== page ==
I’m not so happy either with North’s treatment of the Japanese RCA reissues of Munch in their great “The Art of Charles Münch” series. Granted, his principle is to list foreign releases only in the absence of US issues. Consequently, he does mention those Japanese Munch when there are no available Western CD reissue (as with Beethoven’s Symphonies 6 to 8, Brahms’ first Piano Concerto and Mendelssohn’s Capriccio Brilliante with Gary Graffman, Tchaikovsky’s 4th Symphony, Strauss’ Till Eulenspiegel, Stravinsky’s Jeux de Cartes, Prokofiev’s Romeo & Juliet excerpts and second Piano Concerto with Nicole Henriot, Menotti’s Violin Concerto with Tossy Spivakovsky, Piston’s 6th Symphony and Martinu’s 6th Symphony). But then, why does he omit mentioning the CD reissues under Ravel’s G-major Concerto with Henriot (page 64), Schubert’s 2nd Symphony, Beethoven’s Creatures of Prometheus (both page 71) and Overtures to Leonore I & II (page 55), Wagner’s Rhine Journey from Götterdämmerung (page 58)? Reading North’s discography, you think these were still unreissued on CD. They’re not. Since these CDs were issued a couple of years before North’s book, the omissions seem simply to be the result of an oversight.
Furthermore, even when there are competing US releases, North is NOT consistent in his treatment of those Japanese Munch reissues: following his principle he usually doesn’t mention them (examples include but are not limited to Brahms’ Symphonies 2 & 4, page 53 and 65; Dvorak’s 8th Symphony and Cello Concerto, page 71 & 72; the 1953 Berlioz Romeo & Juliette and 1954 Symphonie fantastique, page 46 & 49; and you won’t know that Munch’s Beethoven 6th Symphony, listed since it is the sole CD reissue, is paired in Japan with the 5th, not listed as it has been reissued in the West with other pairings), but sometimes he does (Brahms 1st Symphony and Tragic Overture, page 65 & 53, Debussy’s Martyre de Saint Sébastien, page 54). So what’s the logic here? In fact, North should have systematically listed them, because they are an important series, a major source on Munch’s Boston years on CD (thank God we’ve got the Japanese to do this and likewise with the similar Ormandy collection, and the Internet to make the world the market); also, if I had been anybody at the Scarecrow Press I would have considered that the Japanese market of music lovers and buyers of those Munch and Ormandy reissues (and there are obviously many more than in the US) would be one of my main selling targets. Principles should never be carried through against simple common sense. As concerns the recordings of Munch, the discography of B. Duhoux provides an indispensable complement to North, as it lists much more comprehensively the CD reissues.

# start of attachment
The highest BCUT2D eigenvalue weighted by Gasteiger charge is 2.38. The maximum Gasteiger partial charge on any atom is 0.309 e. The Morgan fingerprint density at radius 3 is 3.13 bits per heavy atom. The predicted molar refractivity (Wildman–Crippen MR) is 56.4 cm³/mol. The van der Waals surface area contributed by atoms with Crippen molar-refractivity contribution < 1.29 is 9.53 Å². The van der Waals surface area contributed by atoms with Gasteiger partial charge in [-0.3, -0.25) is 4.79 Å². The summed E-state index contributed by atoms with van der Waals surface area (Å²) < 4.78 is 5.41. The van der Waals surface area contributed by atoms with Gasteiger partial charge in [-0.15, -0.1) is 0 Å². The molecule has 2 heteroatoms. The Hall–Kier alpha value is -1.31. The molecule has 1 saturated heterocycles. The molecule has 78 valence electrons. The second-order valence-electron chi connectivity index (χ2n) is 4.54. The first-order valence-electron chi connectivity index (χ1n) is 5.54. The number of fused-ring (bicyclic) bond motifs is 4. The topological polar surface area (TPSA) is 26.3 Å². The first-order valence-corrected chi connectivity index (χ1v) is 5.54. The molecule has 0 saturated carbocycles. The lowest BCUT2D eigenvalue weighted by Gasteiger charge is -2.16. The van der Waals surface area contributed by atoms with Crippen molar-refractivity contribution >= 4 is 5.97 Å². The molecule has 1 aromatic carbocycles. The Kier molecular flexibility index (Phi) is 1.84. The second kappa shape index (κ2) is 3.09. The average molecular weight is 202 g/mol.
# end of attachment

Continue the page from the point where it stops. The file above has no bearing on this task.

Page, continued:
In his New York discography North added a much appreciated commented list of the videos of Bernstein’s fabled Young People’s Concert series, as well as an appendix on an obcure pedagogical collection from the 1920s. Here he offers much more of these enjoyable lagniappes: a list of RCA Victor’s BSO two-track reel-to-reel tapes (appendix D), of the video recordings (appendix E; they are also mentioned in the main discography), a list of the recordings made by the BSO players, officially and duly contracted, but NOT under the orchestra’s name (appendix G; these were the New Orchestral Society of Boston, the Zimbler Sinfonietta, the Arthur Fiedler’s Sinfonietta – NOT the Boston Pop’s, whose discography, even more abundant than the BSO’s, North doesn’t tackle – and the Columbia Symphony Orchestra: only three were made under the label’s generic name, which was used for a number of orchestras, including the NYPO, the Cleveland Symphony and the Los Angeles Philharmonic), and a list of recordings by the Boston Symphony Chamber Players (appendix H).